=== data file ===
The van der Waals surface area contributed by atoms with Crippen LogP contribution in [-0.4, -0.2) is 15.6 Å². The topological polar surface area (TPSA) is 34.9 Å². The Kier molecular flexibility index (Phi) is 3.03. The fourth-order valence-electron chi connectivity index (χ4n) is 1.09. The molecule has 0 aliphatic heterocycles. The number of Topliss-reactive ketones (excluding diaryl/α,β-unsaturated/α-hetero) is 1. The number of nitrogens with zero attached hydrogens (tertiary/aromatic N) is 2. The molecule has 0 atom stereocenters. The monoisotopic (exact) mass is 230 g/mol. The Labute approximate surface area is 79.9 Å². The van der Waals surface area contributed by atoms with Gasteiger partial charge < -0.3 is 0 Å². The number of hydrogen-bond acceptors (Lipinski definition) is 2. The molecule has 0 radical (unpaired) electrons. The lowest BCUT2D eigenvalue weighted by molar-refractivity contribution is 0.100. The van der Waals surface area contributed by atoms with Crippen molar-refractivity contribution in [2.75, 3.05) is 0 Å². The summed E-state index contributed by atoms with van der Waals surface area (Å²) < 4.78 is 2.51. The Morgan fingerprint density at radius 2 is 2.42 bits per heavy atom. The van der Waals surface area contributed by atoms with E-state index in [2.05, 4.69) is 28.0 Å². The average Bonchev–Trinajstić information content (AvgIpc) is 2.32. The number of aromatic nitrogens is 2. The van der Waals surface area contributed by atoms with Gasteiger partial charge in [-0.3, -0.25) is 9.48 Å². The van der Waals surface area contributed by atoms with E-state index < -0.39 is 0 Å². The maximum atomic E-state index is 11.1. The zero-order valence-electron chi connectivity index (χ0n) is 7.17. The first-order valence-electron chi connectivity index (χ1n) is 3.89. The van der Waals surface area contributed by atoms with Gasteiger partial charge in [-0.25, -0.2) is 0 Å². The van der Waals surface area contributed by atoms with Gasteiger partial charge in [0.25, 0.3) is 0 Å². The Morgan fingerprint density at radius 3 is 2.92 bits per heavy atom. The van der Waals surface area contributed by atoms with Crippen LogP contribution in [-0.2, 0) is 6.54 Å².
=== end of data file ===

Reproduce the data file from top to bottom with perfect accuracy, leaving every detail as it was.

The van der Waals surface area contributed by atoms with Crippen LogP contribution in [-0.4, -0.2) is 15.6 Å². The topological polar surface area (TPSA) is 34.9 Å². The Kier molecular flexibility index (Phi) is 3.03. The fourth-order valence-electron chi connectivity index (χ4n) is 1.09. The molecule has 0 aliphatic heterocycles. The number of Topliss-reactive ketones (excluding diaryl/α,β-unsaturated/α-hetero) is 1. The number of nitrogens with zero attached hydrogens (tertiary/aromatic N) is 2. The molecule has 0 atom stereocenters. The monoisotopic (exact) mass is 230 g/mol. The Labute approximate surface area is 79.9 Å². The van der Waals surface area contributed by atoms with Gasteiger partial charge < -0.3 is 0 Å². The number of hydrogen-bond acceptors (Lipinski definition) is 2. The molecule has 0 radical (unpaired) electrons. The lowest BCUT2D eigenvalue weighted by molar-refractivity contribution is 0.100. The van der Waals surface area contributed by atoms with Crippen molar-refractivity contribution in [2.75, 3.05) is 0 Å². The summed E-state index contributed by atoms with van der Waals surface area (Å²) < 4.78 is 2.51. The Morgan fingerprint density at radius 2 is 2.42 bits per heavy atom. The van der Waals surface area contributed by atoms with E-state index in [2.05, 4.69) is 28.0 Å². The average Bonchev–Trinajstić information content (AvgIpc) is 2.32. The number of aromatic nitrogens is 2. The van der Waals surface area contributed by atoms with Gasteiger partial charge in [-0.3, -0.25) is 9.48 Å². The van der Waals surface area contributed by atoms with E-state index < -0.39 is 0 Å². The maximum atomic E-state index is 11.1. The zero-order valence-electron chi connectivity index (χ0n) is 7.17. The first-order valence-electron chi connectivity index (χ1n) is 3.89. The van der Waals surface area contributed by atoms with Gasteiger partial charge in [-0.25, -0.2) is 0 Å². The van der Waals surface area contributed by atoms with Gasteiger partial charge in [0.25, 0.3) is 0 Å². The Morgan fingerprint density at radius 3 is 2.92 bits per heavy atom. The van der Waals surface area contributed by atoms with Crippen LogP contribution in [-0.2, 0) is 6.54 Å².